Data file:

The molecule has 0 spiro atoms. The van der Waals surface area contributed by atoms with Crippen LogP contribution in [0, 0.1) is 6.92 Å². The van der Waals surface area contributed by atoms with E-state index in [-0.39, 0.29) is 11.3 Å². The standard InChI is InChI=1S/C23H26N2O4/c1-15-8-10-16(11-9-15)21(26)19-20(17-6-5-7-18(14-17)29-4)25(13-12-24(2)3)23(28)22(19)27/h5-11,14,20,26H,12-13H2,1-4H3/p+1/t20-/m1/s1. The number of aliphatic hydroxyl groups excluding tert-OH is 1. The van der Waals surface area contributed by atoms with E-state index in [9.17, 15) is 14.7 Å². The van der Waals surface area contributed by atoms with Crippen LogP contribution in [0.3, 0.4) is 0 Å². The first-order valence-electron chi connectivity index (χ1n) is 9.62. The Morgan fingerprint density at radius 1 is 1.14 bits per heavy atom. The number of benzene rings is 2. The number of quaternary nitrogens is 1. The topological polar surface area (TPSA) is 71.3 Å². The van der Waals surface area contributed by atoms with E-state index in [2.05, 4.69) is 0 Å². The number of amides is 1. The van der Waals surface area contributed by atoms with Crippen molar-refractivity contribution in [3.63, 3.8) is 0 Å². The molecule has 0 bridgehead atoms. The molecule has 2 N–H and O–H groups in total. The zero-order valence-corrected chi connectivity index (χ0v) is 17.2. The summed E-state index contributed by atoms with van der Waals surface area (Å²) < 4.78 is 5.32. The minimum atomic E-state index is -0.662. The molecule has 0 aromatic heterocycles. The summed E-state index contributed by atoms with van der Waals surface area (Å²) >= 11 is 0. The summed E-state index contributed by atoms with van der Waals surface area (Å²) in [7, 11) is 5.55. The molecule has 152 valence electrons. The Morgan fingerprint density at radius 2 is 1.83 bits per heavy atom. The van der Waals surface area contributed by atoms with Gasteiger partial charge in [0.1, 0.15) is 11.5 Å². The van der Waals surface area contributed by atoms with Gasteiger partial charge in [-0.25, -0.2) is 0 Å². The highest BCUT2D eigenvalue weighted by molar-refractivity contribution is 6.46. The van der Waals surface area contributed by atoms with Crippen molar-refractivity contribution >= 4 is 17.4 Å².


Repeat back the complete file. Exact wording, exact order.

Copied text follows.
The molecule has 0 spiro atoms. The van der Waals surface area contributed by atoms with Crippen LogP contribution in [0, 0.1) is 6.92 Å². The van der Waals surface area contributed by atoms with E-state index in [-0.39, 0.29) is 11.3 Å². The standard InChI is InChI=1S/C23H26N2O4/c1-15-8-10-16(11-9-15)21(26)19-20(17-6-5-7-18(14-17)29-4)25(13-12-24(2)3)23(28)22(19)27/h5-11,14,20,26H,12-13H2,1-4H3/p+1/t20-/m1/s1. The number of aliphatic hydroxyl groups excluding tert-OH is 1. The van der Waals surface area contributed by atoms with E-state index in [9.17, 15) is 14.7 Å². The van der Waals surface area contributed by atoms with Crippen LogP contribution in [0.3, 0.4) is 0 Å². The first-order valence-electron chi connectivity index (χ1n) is 9.62. The Morgan fingerprint density at radius 1 is 1.14 bits per heavy atom. The number of benzene rings is 2. The number of quaternary nitrogens is 1. The topological polar surface area (TPSA) is 71.3 Å². The van der Waals surface area contributed by atoms with E-state index in [2.05, 4.69) is 0 Å². The number of amides is 1. The van der Waals surface area contributed by atoms with Crippen molar-refractivity contribution in [3.63, 3.8) is 0 Å². The molecule has 0 bridgehead atoms. The molecule has 2 N–H and O–H groups in total. The zero-order valence-corrected chi connectivity index (χ0v) is 17.2. The summed E-state index contributed by atoms with van der Waals surface area (Å²) < 4.78 is 5.32. The minimum atomic E-state index is -0.662. The molecule has 0 aromatic heterocycles. The summed E-state index contributed by atoms with van der Waals surface area (Å²) >= 11 is 0. The summed E-state index contributed by atoms with van der Waals surface area (Å²) in [7, 11) is 5.55. The molecule has 152 valence electrons. The Morgan fingerprint density at radius 2 is 1.83 bits per heavy atom. The van der Waals surface area contributed by atoms with Gasteiger partial charge in [0.1, 0.15) is 11.5 Å². The van der Waals surface area contributed by atoms with Gasteiger partial charge in [-0.25, -0.2) is 0 Å². The highest BCUT2D eigenvalue weighted by molar-refractivity contribution is 6.46. The van der Waals surface area contributed by atoms with Crippen molar-refractivity contribution >= 4 is 17.4 Å².